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Razr
04-13-2011, 04:02 PM
You think you can do "Movies" as you know and see them: so I, like millions of others- rushed to buy an SLR capable of utilizing the new HD movie feature. Yeah...right!
My new EOS T2i SLR is a whiz-bang camera alright: an easy task for me I thought, me capturing and presenting movies with my Plethora of "L" lenses.
Yeah...right!

My "movies" look like...the same jerky-smudgy crud I shoot with my equally adept Canon camcorder.
Worse, I've known for years camcorder lenses SUCK: moving on, thinking I could make my "L" lenses work like those $62,000 director's Cinemascope lenses, I struggled valiantly but steadfastly turning out inconsistently shot visual crud.

OK: I decided to switch to my 28-135 IS jewel of a lens, thinking that by doing so I could improve on my movie output: the IS helped but crap is crap, my pitifully-poor: OK-sorrowfully bad movie shooting technique being what it is.
I’ll reduce my efforts at movie making, using the public library as a teacher of proper movie techniques.

Lighting movies means I need to learn a totally new lighting technique and regime and moreover, a more disciplined approach.
“Movie making” means you (as “Artist”-Producer-Director-script and dialog technician-at once) must make your entire set MOVE-whenever you move.

While we as “photographers” are totally accustomed to lighting our subjects while they are “nailed” down in one place for us, moving and shooting is another trick bag you (I) must learn and remember when lighting movies.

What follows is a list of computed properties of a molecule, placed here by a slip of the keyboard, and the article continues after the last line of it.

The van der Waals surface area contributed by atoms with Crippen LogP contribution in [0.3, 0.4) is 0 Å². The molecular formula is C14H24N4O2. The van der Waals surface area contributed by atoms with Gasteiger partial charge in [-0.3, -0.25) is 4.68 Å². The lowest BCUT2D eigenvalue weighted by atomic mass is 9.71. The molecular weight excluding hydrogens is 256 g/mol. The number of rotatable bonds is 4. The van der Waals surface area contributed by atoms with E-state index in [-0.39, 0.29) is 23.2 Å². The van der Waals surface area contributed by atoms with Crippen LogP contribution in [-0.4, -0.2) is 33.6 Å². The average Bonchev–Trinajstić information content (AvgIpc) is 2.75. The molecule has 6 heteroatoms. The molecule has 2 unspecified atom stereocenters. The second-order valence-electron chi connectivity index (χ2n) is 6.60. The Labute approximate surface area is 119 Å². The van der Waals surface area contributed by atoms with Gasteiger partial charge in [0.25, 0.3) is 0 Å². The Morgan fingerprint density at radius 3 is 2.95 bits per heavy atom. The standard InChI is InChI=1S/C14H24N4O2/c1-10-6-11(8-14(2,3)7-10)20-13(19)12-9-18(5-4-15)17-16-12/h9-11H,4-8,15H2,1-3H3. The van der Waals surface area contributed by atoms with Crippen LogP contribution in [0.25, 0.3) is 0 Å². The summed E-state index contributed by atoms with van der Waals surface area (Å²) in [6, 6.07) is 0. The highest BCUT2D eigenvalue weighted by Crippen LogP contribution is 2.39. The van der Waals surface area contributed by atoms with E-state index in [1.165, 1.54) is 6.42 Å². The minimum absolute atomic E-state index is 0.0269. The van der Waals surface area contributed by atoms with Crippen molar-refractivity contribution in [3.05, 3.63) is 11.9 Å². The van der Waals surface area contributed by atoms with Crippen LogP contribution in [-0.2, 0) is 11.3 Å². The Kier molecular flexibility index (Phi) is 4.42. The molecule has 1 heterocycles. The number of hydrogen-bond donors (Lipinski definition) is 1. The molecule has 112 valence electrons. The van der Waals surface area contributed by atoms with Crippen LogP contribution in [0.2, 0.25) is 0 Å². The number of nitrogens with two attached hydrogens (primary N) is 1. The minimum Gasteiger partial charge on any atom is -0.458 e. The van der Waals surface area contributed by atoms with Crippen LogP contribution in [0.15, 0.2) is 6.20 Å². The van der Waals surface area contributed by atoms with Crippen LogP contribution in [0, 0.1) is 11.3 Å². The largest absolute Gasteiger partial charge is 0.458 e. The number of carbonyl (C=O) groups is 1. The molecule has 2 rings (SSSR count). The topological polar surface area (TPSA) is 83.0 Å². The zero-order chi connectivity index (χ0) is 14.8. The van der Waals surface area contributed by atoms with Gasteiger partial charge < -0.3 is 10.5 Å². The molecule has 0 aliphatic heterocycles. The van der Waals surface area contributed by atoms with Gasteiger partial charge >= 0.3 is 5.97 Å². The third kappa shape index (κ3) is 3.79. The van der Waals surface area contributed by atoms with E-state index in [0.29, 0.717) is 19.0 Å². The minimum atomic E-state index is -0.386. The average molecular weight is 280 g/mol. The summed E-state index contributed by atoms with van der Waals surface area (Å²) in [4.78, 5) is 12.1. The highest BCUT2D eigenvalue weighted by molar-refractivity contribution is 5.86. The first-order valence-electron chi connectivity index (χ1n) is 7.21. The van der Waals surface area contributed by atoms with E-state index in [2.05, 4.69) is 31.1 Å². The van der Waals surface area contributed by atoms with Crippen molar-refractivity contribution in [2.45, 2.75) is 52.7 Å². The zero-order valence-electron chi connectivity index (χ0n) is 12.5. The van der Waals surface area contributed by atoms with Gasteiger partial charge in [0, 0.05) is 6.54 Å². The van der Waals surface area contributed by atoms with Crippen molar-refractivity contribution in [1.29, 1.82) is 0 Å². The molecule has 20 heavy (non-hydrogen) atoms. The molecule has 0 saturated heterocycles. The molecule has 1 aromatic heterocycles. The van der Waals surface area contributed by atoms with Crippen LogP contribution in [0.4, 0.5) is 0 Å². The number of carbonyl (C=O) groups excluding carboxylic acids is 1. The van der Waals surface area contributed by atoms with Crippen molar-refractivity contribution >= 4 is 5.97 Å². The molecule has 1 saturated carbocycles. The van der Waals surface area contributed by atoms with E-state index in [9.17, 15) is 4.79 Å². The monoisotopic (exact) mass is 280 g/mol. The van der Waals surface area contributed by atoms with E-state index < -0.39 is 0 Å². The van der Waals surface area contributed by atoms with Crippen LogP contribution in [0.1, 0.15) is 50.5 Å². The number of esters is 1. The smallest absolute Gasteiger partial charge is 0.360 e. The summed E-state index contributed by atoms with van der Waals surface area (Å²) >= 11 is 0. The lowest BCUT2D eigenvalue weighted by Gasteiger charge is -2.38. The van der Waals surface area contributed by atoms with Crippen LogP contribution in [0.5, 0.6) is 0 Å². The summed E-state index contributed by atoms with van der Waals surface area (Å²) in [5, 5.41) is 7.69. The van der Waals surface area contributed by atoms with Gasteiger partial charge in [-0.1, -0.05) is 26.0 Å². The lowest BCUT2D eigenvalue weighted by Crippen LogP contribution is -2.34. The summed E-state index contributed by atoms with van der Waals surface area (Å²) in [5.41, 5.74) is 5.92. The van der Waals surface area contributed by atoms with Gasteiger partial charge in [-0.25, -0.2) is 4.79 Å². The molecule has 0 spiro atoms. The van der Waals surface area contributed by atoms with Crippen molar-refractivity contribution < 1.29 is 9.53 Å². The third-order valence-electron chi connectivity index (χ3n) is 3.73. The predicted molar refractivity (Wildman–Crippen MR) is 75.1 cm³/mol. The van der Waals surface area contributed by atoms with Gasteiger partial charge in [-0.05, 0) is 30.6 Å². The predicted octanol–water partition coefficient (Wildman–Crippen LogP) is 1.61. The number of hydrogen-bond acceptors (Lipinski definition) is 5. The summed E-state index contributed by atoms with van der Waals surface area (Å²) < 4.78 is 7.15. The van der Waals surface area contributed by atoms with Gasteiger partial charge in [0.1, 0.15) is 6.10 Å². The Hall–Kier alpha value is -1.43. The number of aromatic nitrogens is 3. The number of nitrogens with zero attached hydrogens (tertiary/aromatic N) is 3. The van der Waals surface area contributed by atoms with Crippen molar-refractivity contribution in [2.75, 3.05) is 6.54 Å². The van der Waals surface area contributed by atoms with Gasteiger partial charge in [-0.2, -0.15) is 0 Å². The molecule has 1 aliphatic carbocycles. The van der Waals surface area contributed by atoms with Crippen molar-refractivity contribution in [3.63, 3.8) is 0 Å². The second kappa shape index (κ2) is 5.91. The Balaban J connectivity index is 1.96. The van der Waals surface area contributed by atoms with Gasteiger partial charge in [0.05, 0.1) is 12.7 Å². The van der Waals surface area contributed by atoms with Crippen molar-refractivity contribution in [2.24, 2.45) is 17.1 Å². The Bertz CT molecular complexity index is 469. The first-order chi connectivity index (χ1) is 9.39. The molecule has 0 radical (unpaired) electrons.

EVERYTHING becomes a PITA with movies: your breath, as you heave while walking, the sound of breath rasping in the mikes-wiping out the actor’s words, your sloughing feet thudding ponderously; all your gear clanking and banging on your body as you walk alongside the actor and so forth.
Another thing you quickly learn is: without a monopod attached-SLRs make lousy “movie” cameras, to include every DSLR camera Canon and others manufactured.
Lastly, you are quickly forced to come to the conclusion “Movie making” sux-big time, at least when you do not know the technique or for very small crews of one; yourself.

Those with movie making skills and those who might know where to go on the NET: your help would be greatly appreciated with this spastic's movie making delimma

K1W1
04-13-2011, 04:13 PM
The very reasons why I would never pay extra for or seek out a DSLR with movie capabilities. If they are there on my next camera they will never be used.

Dread Pirate Roberts
04-14-2011, 03:30 AM
The first trick is not to pan (move the camera) ever. Unless you know what you're doing it will suck.

Shoot short segments then move camera angle etc then start shooting again.

Editing it all together is then everything.

My local library had a great book, can't find the name though.

tim11
04-14-2011, 04:54 PM
Movie VS Stills. They are different animals.
I still haven't tested my D90 movie capability... and don't think I will.
I do a lot of movies but always with a dedicated camcorder. Ergonomically the shape is wrong to start with. You can't zoom a DSLR without shaking the camera and for continuous movie footage that means a segment that needs to be cut off.
I heard there are some who can do professional videos with DSLR. Good for them. DSLRs are cheaper than professional vid camera but it much, much clumsy.